Advocates of high-speed rail projects sometimes argue that high-speed rail would help reduce emissions and fight climate change. However, the construction timelines, costs, and travel patterns of typical high-speed rail projects make that unlikely in the United States.
In terms of timelines, the obvious example in the U.S. is California’s high-speed rail system, which was approved by the state’s voters in 2008. As of this writing in 2021, there’s no sign of the trains. The latest estimates suggest that a small section of the rail system will not start until 2028 at the earliest. While some rail proponents cite China’s speedy completion of high-speed rail projects as a model to follow, that nation does not respect property and labor rights. Thus, China’s rail construction costs and timelines aren’t comparable to those in the United States.
In a 2010 University of California—Berkeley study, professors Mikhail Chester and Arpad Horvath estimated that the entire California high-speed rail project would generate 9.7 million metric tons of carbon dioxide during construction. They also estimated that it would take high-speed rail 71 years of operation at medium occupancy to offset its own construction-related greenhouse-gas emissions.
Building high-speed rail systems require steel and concrete, the manufacturing of which typically generates greenhouse gases. Trucks, bulldozers, and other construction site equipment also consume energy. Thus, during their long construction phases, high-speed rail projects add greenhouse gases. Adding lanes to existing highways also generates greenhouse gases, but to the extent that recycled asphalt is used for road paving climate impacts can be somewhat reduced.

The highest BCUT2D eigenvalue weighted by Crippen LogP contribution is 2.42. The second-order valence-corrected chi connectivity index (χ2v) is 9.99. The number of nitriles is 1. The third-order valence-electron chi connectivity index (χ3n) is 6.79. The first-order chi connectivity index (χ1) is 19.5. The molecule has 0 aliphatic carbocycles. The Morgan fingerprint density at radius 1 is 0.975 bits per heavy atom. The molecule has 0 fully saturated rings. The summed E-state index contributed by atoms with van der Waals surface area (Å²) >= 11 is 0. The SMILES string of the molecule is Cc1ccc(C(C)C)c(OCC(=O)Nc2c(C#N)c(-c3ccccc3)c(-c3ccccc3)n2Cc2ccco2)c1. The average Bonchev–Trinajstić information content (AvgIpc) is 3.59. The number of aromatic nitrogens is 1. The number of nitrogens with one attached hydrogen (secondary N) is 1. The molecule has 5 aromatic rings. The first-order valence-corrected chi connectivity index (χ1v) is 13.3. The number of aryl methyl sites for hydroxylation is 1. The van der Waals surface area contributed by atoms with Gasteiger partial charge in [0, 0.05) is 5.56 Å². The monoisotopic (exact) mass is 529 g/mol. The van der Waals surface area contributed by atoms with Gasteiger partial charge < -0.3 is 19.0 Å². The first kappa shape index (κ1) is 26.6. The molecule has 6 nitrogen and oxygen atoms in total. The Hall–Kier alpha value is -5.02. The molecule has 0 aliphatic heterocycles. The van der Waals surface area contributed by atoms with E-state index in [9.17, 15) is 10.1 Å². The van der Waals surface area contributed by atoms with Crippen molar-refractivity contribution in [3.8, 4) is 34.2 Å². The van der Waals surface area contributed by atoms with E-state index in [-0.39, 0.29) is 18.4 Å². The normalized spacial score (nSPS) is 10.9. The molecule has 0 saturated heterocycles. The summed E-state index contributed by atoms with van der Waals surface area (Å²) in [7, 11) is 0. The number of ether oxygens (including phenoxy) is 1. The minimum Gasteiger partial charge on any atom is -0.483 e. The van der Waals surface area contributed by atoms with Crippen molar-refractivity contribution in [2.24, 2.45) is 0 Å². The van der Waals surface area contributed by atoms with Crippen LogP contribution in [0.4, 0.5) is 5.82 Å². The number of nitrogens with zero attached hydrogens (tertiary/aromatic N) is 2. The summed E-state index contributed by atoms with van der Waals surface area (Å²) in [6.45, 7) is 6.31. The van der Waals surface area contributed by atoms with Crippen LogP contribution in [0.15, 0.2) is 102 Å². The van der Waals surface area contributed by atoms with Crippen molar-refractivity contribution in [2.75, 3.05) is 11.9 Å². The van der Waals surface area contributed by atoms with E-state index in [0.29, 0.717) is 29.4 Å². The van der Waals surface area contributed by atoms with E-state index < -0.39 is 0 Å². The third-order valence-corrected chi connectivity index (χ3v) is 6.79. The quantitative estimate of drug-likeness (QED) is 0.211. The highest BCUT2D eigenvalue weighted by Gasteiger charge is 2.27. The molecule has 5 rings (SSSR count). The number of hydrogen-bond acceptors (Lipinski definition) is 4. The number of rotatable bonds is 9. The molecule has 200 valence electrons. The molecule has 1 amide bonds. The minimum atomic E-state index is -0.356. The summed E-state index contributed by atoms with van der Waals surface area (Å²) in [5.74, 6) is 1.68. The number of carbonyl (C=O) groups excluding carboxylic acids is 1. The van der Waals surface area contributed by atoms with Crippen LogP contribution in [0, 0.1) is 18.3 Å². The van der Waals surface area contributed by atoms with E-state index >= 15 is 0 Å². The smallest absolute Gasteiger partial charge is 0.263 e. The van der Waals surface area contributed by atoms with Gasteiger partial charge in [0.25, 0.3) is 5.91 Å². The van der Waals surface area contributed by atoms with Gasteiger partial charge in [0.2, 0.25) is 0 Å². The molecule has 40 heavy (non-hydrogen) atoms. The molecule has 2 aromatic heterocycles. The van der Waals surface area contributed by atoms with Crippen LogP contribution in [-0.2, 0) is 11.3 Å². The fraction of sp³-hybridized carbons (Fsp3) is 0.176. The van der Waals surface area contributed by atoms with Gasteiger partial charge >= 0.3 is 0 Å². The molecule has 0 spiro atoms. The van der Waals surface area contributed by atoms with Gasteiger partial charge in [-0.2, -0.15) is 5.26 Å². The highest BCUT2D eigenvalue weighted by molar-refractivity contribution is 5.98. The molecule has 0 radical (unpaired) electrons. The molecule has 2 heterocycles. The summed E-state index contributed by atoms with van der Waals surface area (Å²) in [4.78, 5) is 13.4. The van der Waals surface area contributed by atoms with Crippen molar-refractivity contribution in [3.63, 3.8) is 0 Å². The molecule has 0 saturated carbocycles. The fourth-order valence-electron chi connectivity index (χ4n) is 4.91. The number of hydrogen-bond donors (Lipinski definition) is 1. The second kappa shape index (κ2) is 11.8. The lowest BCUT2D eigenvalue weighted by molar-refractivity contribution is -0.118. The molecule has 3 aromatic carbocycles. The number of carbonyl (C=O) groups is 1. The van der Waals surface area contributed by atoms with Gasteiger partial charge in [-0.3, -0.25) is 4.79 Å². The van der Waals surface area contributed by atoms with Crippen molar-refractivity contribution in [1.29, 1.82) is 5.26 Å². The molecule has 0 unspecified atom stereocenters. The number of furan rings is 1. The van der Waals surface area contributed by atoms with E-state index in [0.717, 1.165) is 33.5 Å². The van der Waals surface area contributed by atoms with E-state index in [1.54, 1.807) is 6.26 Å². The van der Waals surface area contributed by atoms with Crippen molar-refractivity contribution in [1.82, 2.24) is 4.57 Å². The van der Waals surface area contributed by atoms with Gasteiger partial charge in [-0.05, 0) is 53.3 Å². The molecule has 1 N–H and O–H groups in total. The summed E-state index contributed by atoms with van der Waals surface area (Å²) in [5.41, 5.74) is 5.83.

There are far quicker, more cost-effective ways to reduce greenhouse gas emissions than high-speed rail. By the time high-speed rail projects commence service, more cars will be fully electric, so future high-speed rail systems would be replacing fewer gasoline-powered automobile trips than they would’ve been replacing decades ago. California, for example, plans to terminate the sales of gasoline-powered cars by 2035. Similar bans are being implemented in Canada and the United Kingdom. Given the California rail project’s delays and carbon reductions being achieved by new technology, like electric vehicles, it is possible that, if built, the rail system will never pay back the carbon investment required to build it.
High-speed rail projects are also very costly. California’s high-speed rail project, which was estimated to cost $33 billion when presented to voters in 2008, is now estimated to eventually cost about $100 billion to eventually connect San Francisco to Anaheim. If the California high-speed rail is completed on its current budget, the cost per mile would be approximately $192 million a mile. This compares to about $10 million for a new mile of an interstate highway or $4 million per mile to widen an existing highway.
Costs are high in other parts of the country as well. The Texas project connecting Dallas and Houston is estimated to cost $30 billion. A 2012 plan to convert Amtrak’s Northeast corridor to true high-speed service (220 miles per hour) said it would cost $118 billion.
High-speed rail’s ridership is also uncertain at best, in part, because high-speed rail rarely serves a traveler’s point of origin and destination directly. Rail typically requires connecting services. If these connecting services are inconvenient, many potential rail riders may choose to drive or choose a mode of transportation that offers more convenience or a shorter travel time.
High-speed rail best connects riders in large central cities. However, most U.S. cities are dispersed, with the majority of the population living in suburbs. Thus, in most major urban areas that would consider high-speed rail, suburban customers would either need to take another form of mass transit or drive to get the high-speed rail station, further reducing any environmental benefits of the high-speed rail system itself.
Currently, and in the short-to-mid-term future, travel, work, and leisure habits are going to be changed by the COVID-19 pandemic. When the pandemic is behind us, there may be permanent changes in working-from-home, commuting patterns, and a permanent reduction in intercity travel. As such, there are numerous reasons for taxpayers and policymakers to be wary of high-speed rail’s potential to fight climate change or replace automobile and air travel in cost-effective ways.